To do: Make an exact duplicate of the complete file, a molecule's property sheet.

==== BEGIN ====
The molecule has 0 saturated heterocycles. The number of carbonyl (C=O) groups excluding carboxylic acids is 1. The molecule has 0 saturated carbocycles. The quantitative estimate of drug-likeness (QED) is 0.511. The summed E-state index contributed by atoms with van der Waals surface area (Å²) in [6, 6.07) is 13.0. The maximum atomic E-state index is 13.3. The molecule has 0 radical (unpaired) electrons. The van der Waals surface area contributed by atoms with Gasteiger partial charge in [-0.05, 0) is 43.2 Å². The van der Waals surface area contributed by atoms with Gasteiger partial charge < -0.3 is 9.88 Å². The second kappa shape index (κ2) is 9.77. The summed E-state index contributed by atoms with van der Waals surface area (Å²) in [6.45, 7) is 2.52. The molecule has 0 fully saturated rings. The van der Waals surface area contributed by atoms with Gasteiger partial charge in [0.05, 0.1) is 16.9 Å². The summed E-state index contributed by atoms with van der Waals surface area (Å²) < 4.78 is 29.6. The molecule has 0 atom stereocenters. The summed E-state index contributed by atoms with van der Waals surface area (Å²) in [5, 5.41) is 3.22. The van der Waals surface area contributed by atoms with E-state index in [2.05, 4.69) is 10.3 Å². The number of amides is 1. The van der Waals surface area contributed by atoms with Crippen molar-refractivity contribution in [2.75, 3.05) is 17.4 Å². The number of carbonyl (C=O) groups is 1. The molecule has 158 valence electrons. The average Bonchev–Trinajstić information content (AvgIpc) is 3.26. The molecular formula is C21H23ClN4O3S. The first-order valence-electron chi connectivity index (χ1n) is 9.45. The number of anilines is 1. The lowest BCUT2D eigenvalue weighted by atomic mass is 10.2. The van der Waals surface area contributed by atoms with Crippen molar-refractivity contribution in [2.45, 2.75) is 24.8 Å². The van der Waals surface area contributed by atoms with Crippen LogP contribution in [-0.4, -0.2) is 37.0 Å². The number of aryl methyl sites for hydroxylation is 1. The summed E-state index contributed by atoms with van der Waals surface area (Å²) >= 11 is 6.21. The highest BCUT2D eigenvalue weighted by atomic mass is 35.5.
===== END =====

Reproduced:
The molecule has 0 saturated heterocycles. The number of carbonyl (C=O) groups excluding carboxylic acids is 1. The molecule has 0 saturated carbocycles. The quantitative estimate of drug-likeness (QED) is 0.511. The summed E-state index contributed by atoms with van der Waals surface area (Å²) in [6, 6.07) is 13.0. The maximum atomic E-state index is 13.3. The molecule has 0 radical (unpaired) electrons. The van der Waals surface area contributed by atoms with Gasteiger partial charge in [-0.05, 0) is 43.2 Å². The van der Waals surface area contributed by atoms with Gasteiger partial charge < -0.3 is 9.88 Å². The second kappa shape index (κ2) is 9.77. The summed E-state index contributed by atoms with van der Waals surface area (Å²) in [6.45, 7) is 2.52. The molecule has 0 fully saturated rings. The van der Waals surface area contributed by atoms with Gasteiger partial charge in [0.05, 0.1) is 16.9 Å². The summed E-state index contributed by atoms with van der Waals surface area (Å²) < 4.78 is 29.6. The molecule has 0 atom stereocenters. The summed E-state index contributed by atoms with van der Waals surface area (Å²) in [5, 5.41) is 3.22. The van der Waals surface area contributed by atoms with E-state index in [2.05, 4.69) is 10.3 Å². The number of amides is 1. The van der Waals surface area contributed by atoms with Crippen molar-refractivity contribution in [2.75, 3.05) is 17.4 Å². The number of carbonyl (C=O) groups is 1. The molecule has 158 valence electrons. The average Bonchev–Trinajstić information content (AvgIpc) is 3.26. The molecular formula is C21H23ClN4O3S. The first-order valence-electron chi connectivity index (χ1n) is 9.45. The number of anilines is 1. The lowest BCUT2D eigenvalue weighted by atomic mass is 10.2. The van der Waals surface area contributed by atoms with Crippen molar-refractivity contribution in [2.45, 2.75) is 24.8 Å². The van der Waals surface area contributed by atoms with Crippen LogP contribution in [-0.4, -0.2) is 37.0 Å². The number of aryl methyl sites for hydroxylation is 1. The summed E-state index contributed by atoms with van der Waals surface area (Å²) >= 11 is 6.21. The highest BCUT2D eigenvalue weighted by atomic mass is 35.5.